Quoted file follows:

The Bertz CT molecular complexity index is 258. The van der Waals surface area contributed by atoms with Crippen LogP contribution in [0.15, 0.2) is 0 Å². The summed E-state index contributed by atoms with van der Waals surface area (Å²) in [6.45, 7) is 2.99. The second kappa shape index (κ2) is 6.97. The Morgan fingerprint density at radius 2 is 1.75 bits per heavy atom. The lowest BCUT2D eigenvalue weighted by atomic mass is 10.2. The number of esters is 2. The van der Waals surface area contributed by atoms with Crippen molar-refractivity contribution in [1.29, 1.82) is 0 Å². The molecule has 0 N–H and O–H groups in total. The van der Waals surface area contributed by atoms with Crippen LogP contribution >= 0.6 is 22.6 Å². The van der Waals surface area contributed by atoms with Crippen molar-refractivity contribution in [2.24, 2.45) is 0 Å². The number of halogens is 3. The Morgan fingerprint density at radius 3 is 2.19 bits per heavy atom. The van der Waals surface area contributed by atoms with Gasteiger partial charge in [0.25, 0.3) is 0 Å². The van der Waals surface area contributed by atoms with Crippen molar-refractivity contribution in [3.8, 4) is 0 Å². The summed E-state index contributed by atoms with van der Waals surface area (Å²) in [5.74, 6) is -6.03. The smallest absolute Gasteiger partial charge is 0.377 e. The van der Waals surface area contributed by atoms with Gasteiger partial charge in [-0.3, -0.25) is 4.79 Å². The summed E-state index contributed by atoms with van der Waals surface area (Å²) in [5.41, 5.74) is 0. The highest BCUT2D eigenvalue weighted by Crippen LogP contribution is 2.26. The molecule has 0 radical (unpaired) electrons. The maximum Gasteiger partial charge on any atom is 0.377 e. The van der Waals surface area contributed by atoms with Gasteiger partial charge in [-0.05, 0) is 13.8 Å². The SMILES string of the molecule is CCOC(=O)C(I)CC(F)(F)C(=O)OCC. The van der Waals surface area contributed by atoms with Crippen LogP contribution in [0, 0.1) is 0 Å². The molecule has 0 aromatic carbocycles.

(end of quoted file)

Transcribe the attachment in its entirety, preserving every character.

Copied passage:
The Bertz CT molecular complexity index is 258. The van der Waals surface area contributed by atoms with Crippen LogP contribution in [0.15, 0.2) is 0 Å². The summed E-state index contributed by atoms with van der Waals surface area (Å²) in [6.45, 7) is 2.99. The second kappa shape index (κ2) is 6.97. The Morgan fingerprint density at radius 2 is 1.75 bits per heavy atom. The lowest BCUT2D eigenvalue weighted by atomic mass is 10.2. The number of esters is 2. The van der Waals surface area contributed by atoms with Crippen molar-refractivity contribution in [1.29, 1.82) is 0 Å². The molecule has 0 N–H and O–H groups in total. The van der Waals surface area contributed by atoms with Crippen LogP contribution >= 0.6 is 22.6 Å². The van der Waals surface area contributed by atoms with Crippen molar-refractivity contribution in [2.24, 2.45) is 0 Å². The number of halogens is 3. The Morgan fingerprint density at radius 3 is 2.19 bits per heavy atom. The van der Waals surface area contributed by atoms with Gasteiger partial charge in [0.25, 0.3) is 0 Å². The van der Waals surface area contributed by atoms with Crippen molar-refractivity contribution in [3.8, 4) is 0 Å². The summed E-state index contributed by atoms with van der Waals surface area (Å²) in [5.74, 6) is -6.03. The smallest absolute Gasteiger partial charge is 0.377 e. The van der Waals surface area contributed by atoms with Gasteiger partial charge in [-0.3, -0.25) is 4.79 Å². The summed E-state index contributed by atoms with van der Waals surface area (Å²) in [5.41, 5.74) is 0. The highest BCUT2D eigenvalue weighted by Crippen LogP contribution is 2.26. The molecule has 0 radical (unpaired) electrons. The maximum Gasteiger partial charge on any atom is 0.377 e. The van der Waals surface area contributed by atoms with Gasteiger partial charge in [-0.05, 0) is 13.8 Å². The SMILES string of the molecule is CCOC(=O)C(I)CC(F)(F)C(=O)OCC. The van der Waals surface area contributed by atoms with Crippen LogP contribution in [0, 0.1) is 0 Å². The molecule has 0 aromatic carbocycles.